Send to

Choose Destination
See comment in PubMed Commons below
Hum Pathol. 1999 Jul;30(7):809-15.

Loss of heterozygosity at chromosome arm 13q and RB1 status in human prostate cancer.

Author information

Laboratoire d'Oncogénétique, Centre René Huguenin, St Cloud, France.


Aberrations of the long arm of chromosome 13 are common in prostate cancer and were initially attributed to alterations of the RB1 gene in band q14 of the chromosome. However, prostate tumors generally yield normal p110RB1 nuclear staining despite loss of heterozygosity (LOH) at the RB1 locus. Our previous analysis of chromosome arm 13q showed allelic loss in 41% of primary prostate tumors. To refine our knowledge of 13q, we extended our previous LOH study by using more polymorphic markers to analyze more prostate tumors. Sixty human prostate carcinomas were screened for allelic loss on 13q by using 13 13q-specific markers. LOH on the long arm of chromosome 13 was found in 39 (65%) of the 60 tumors. Furthermore, 33 of these 39 tumors had evidence of allelic loss involving a region of 13q14 containing RB1. Because immunohistochemical assessment of pRb expression is controversial in prostate tumors, we used a quantitative reverse transcription polymerase chain reaction (RT-PCR) method to determine whether RB1 is the target tumor suppressor gene in this region. RB1 mRNA steady-state levels were determined in 12 prostate tumors preselected on the basis of presumed deletion at the RB1 locus and four prostate tumors without LOH at the RB1 locus; five normal prostate specimens were used as controls. One of the 12 assessable prostate tumors with presumed LOH at RB1 showed a corresponding decreased in RB1 mRNA expression, whereas none of the four tumors without LOH at RB1 locus showed such a decrease. This study, based on another technical approach, confirms that RB1 is not the main target of the observed LOH at 13q14.3, and raises the possibility that another tumor suppressor gene in this region plays a key role in prostate cancer.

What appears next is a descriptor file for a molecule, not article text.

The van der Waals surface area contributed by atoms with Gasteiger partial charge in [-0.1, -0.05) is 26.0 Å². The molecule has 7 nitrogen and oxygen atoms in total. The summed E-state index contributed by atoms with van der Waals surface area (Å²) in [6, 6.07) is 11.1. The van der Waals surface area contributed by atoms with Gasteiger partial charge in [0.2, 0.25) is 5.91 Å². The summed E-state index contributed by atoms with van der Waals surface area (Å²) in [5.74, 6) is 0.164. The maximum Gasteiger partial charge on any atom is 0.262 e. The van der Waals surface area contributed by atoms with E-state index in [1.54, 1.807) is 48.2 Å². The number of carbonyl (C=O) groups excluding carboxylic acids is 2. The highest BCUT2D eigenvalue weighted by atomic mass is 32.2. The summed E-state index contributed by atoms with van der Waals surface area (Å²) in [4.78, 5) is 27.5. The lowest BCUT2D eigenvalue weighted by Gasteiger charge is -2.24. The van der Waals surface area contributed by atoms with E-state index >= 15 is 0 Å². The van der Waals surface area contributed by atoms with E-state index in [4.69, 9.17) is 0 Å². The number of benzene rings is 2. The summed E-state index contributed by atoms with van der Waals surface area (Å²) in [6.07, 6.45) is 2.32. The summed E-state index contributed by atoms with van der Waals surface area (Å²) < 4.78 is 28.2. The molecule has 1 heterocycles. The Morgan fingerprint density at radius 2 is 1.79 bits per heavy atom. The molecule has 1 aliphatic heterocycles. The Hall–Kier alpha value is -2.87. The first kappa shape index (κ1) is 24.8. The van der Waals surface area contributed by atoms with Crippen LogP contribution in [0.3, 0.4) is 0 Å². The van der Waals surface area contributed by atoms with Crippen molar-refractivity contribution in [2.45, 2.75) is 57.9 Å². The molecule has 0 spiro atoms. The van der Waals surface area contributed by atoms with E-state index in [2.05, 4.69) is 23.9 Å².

[Indexed for MEDLINE]
PubMed Commons home

PubMed Commons

How to join PubMed Commons

    Supplemental Content

    Loading ...
    Support Center